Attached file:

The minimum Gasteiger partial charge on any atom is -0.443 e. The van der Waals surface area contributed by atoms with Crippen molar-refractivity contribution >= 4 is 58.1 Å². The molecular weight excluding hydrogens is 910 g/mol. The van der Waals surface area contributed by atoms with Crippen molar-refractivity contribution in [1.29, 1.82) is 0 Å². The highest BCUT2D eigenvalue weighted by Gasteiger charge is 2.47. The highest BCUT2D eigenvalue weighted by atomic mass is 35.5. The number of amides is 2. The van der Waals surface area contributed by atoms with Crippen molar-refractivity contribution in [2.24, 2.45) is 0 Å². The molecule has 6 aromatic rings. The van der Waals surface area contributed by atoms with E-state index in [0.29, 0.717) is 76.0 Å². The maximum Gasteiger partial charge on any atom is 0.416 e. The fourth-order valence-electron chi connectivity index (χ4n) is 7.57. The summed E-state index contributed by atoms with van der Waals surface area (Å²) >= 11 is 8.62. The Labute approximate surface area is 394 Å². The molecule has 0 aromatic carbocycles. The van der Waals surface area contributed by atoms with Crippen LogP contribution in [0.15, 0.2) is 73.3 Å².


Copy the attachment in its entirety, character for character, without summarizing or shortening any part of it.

The minimum Gasteiger partial charge on any atom is -0.443 e. The van der Waals surface area contributed by atoms with Crippen molar-refractivity contribution >= 4 is 58.1 Å². The molecular weight excluding hydrogens is 910 g/mol. The van der Waals surface area contributed by atoms with Crippen molar-refractivity contribution in [1.29, 1.82) is 0 Å². The highest BCUT2D eigenvalue weighted by Gasteiger charge is 2.47. The highest BCUT2D eigenvalue weighted by atomic mass is 35.5. The number of amides is 2. The van der Waals surface area contributed by atoms with Crippen molar-refractivity contribution in [2.24, 2.45) is 0 Å². The molecule has 6 aromatic rings. The van der Waals surface area contributed by atoms with E-state index in [0.29, 0.717) is 76.0 Å². The maximum Gasteiger partial charge on any atom is 0.416 e. The fourth-order valence-electron chi connectivity index (χ4n) is 7.57. The summed E-state index contributed by atoms with van der Waals surface area (Å²) >= 11 is 8.62. The Labute approximate surface area is 394 Å². The molecule has 0 aromatic carbocycles. The van der Waals surface area contributed by atoms with Crippen LogP contribution in [0.15, 0.2) is 73.3 Å².